SAMPLE SUNDAY: Excerpt from COUGARS, INC.
SAMPLE SUNDAY: Excerpt from COUGARS, INC (vol. I):
Anita pressed the talk and speaker buttons on her phone so that she could converse as she toweled herself off. “Hey girl, how’d it go last night?” she asked.
“Nita, that’s the first and last blind date I ever do,” Barbara grumbled. “So what’re you up to?”
“You caught me coming out of the shower. So what happened?”
“First, the fool showed up over an hour late,” Barbara said. “And when I opened the door he’s standing there in a damn Ravens jersey and a baseball cap. That fool was dressed like I used to dress Marcus when I’d send him to kindergarten.”
Anita laughed. “Well, you said he was young, right?”
“He’s not that young. Twenty-nine is a grown ass man. I mean, I get that when a brother wants to kick back and chill he’ll dress down, okay? But we were supposed to be going out to dinner at Bistro 27. I’m not saying wear a suit to impress a sister on a first date, but damn – a football jersey? And he was wearing sneakers, Nita!”
Her body dried, Anita spread the towel on the bed. As she grabbed a jar of cocoa butter and sat down she said, “Hold up – you said supposed to be going out to dinner. You didn’t go?”
“Okay, check this out: First he apologized for being late. He said he was waiting on one of his boys because he needed to borrow his car. That was red flag number one. What man almost thirty doesn’t have a car, unless he lives in New York City? So I told him he should’ve called to let me know he was running late, and do you know what he said?”
“What?” Anita was already feeling sorry for her girl, but this was getting good.
“He said he’d run out of minutes on his phone. Okay, red flag number 2. He can’t get a regular cell phone?”
Anita shook her head as if Barbara could see her. “Oh, Lord!”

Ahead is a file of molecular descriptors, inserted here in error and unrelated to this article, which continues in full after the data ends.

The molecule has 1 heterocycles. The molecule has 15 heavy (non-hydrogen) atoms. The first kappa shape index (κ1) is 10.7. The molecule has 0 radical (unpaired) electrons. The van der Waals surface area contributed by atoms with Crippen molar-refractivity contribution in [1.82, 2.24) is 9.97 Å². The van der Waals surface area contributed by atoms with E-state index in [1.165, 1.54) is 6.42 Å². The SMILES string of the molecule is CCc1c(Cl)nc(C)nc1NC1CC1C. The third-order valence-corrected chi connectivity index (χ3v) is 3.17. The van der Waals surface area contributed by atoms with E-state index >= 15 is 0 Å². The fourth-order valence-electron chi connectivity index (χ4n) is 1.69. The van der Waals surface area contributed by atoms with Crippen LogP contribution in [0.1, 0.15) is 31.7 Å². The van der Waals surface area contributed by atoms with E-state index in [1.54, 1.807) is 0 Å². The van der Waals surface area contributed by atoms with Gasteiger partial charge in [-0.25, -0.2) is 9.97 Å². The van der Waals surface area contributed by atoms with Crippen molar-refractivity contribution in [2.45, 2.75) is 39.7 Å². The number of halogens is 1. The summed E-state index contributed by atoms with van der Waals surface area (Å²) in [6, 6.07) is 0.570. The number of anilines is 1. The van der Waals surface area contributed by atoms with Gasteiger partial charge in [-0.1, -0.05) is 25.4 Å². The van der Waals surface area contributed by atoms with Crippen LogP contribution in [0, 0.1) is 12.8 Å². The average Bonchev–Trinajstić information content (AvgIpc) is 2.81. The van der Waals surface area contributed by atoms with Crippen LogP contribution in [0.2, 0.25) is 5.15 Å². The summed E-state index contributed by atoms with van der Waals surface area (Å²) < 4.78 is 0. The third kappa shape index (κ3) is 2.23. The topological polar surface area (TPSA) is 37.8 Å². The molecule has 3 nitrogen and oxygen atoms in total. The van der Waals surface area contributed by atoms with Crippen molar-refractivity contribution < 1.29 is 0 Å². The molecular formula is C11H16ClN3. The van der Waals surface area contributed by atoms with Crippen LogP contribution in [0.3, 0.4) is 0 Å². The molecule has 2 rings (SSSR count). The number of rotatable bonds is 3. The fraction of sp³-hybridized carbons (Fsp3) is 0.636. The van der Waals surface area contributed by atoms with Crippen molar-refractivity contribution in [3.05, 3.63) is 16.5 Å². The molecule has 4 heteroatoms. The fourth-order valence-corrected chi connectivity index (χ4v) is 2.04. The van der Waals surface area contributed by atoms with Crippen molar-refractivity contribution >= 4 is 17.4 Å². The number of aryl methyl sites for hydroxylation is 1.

“I know, right? Anyway, so we go outside to his borrowed car, and I’m thinking how foolish I’m going to look in my sexy little black dress and pumps, looking like I’m taking my son out to eat. I mean there’s only twelve years difference in our ages, but he’s dressed like he was thirty years younger than me. That shit isn’t cute. I would’ve looked like one of those child-raping teachers you always hear about.”
“So that’s why you didn’t go to dinner with him?”
“Oh no, at that point I was still going to tough it out. I mean, I haven’t had any in so long I might’ve rolled with him if he was wearing Pampers. But as soon as we got in the car – and mind you he didn’t have enough courtesy to open the door for me – he was like, ‘Hey, I’ma need you to let me hold some gas money. My boy left me on fumes.’”
Anita cracked up listening to Barbara adding bass to her voice, trying to sound mannish when imitating her bad date. When she managed to stop laughing she asked, “So that’s when you kicked him to the curb?”
“I asked him if he didn’t have gas money, how was he gonna take me to dinner? And this fool said, ‘I was gonna let you get this one, and I’ll hit you next time, nah mean?’ So I got my ass outta the car because I wasn’t about to pay for his broke ass.”
“So you kicked him to the curb literally, huh?” Anita had to pause in the task of rubbing cocoa butter into her feet and legs to wipe mirthful tears from her eyes. She felt for her girl, but this was too funny.
“Nah, I let him come back in. He’s a bum but he’s a cute one, and like I said, it’s been a minute – a lot of damn minutes. I threw together some Hamburger Helper real quick.”
“Girl, get outta here! You fed him The Helper on a first date?”
“It wasn’t a dinner date anymore, Nita. This was charity. And that fool ate like a refugee. And that’s not all he ate.”
“Oh, no you didn’t!”
Two novellas hot enough to make your milk boil.
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